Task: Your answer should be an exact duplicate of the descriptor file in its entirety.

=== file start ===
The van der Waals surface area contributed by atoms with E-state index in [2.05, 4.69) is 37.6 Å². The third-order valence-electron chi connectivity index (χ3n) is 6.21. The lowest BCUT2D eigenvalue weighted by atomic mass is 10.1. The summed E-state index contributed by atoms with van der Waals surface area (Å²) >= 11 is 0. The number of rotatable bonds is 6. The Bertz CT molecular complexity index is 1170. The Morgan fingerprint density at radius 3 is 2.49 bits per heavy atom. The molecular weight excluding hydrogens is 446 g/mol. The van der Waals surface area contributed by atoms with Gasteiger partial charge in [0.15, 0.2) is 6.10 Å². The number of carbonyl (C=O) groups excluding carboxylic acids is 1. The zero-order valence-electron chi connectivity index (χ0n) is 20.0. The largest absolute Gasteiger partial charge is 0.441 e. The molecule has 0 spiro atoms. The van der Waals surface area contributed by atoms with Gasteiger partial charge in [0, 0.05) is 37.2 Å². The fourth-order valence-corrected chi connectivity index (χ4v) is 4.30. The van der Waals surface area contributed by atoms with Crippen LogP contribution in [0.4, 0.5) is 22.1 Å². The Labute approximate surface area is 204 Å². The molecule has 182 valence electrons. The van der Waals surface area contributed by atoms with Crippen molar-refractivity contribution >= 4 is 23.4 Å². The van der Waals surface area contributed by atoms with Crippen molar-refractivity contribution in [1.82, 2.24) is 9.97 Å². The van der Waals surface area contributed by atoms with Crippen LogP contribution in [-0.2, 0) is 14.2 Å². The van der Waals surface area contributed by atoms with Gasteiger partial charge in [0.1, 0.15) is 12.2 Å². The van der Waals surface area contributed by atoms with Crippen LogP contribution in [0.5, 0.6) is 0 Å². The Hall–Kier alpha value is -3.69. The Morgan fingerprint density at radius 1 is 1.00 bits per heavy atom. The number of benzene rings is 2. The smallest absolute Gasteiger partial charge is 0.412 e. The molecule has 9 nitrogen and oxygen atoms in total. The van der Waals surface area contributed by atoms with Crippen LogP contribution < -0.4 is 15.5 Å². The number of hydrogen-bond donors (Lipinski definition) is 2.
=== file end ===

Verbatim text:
The van der Waals surface area contributed by atoms with E-state index in [2.05, 4.69) is 37.6 Å². The third-order valence-electron chi connectivity index (χ3n) is 6.21. The lowest BCUT2D eigenvalue weighted by atomic mass is 10.1. The summed E-state index contributed by atoms with van der Waals surface area (Å²) >= 11 is 0. The number of rotatable bonds is 6. The Bertz CT molecular complexity index is 1170. The Morgan fingerprint density at radius 3 is 2.49 bits per heavy atom. The molecular weight excluding hydrogens is 446 g/mol. The van der Waals surface area contributed by atoms with Gasteiger partial charge in [0.15, 0.2) is 6.10 Å². The number of carbonyl (C=O) groups excluding carboxylic acids is 1. The zero-order valence-electron chi connectivity index (χ0n) is 20.0. The largest absolute Gasteiger partial charge is 0.441 e. The molecule has 0 spiro atoms. The van der Waals surface area contributed by atoms with Gasteiger partial charge in [0, 0.05) is 37.2 Å². The fourth-order valence-corrected chi connectivity index (χ4v) is 4.30. The van der Waals surface area contributed by atoms with Crippen LogP contribution in [0.4, 0.5) is 22.1 Å². The Labute approximate surface area is 204 Å². The molecule has 182 valence electrons. The van der Waals surface area contributed by atoms with Crippen molar-refractivity contribution >= 4 is 23.4 Å². The van der Waals surface area contributed by atoms with Crippen molar-refractivity contribution in [1.82, 2.24) is 9.97 Å². The van der Waals surface area contributed by atoms with Crippen LogP contribution in [-0.2, 0) is 14.2 Å². The van der Waals surface area contributed by atoms with Gasteiger partial charge in [0.1, 0.15) is 12.2 Å². The van der Waals surface area contributed by atoms with Crippen LogP contribution in [0.5, 0.6) is 0 Å². The Hall–Kier alpha value is -3.69. The Morgan fingerprint density at radius 1 is 1.00 bits per heavy atom. The number of benzene rings is 2. The smallest absolute Gasteiger partial charge is 0.412 e. The molecule has 9 nitrogen and oxygen atoms in total. The van der Waals surface area contributed by atoms with Crippen LogP contribution < -0.4 is 15.5 Å². The number of hydrogen-bond donors (Lipinski definition) is 2.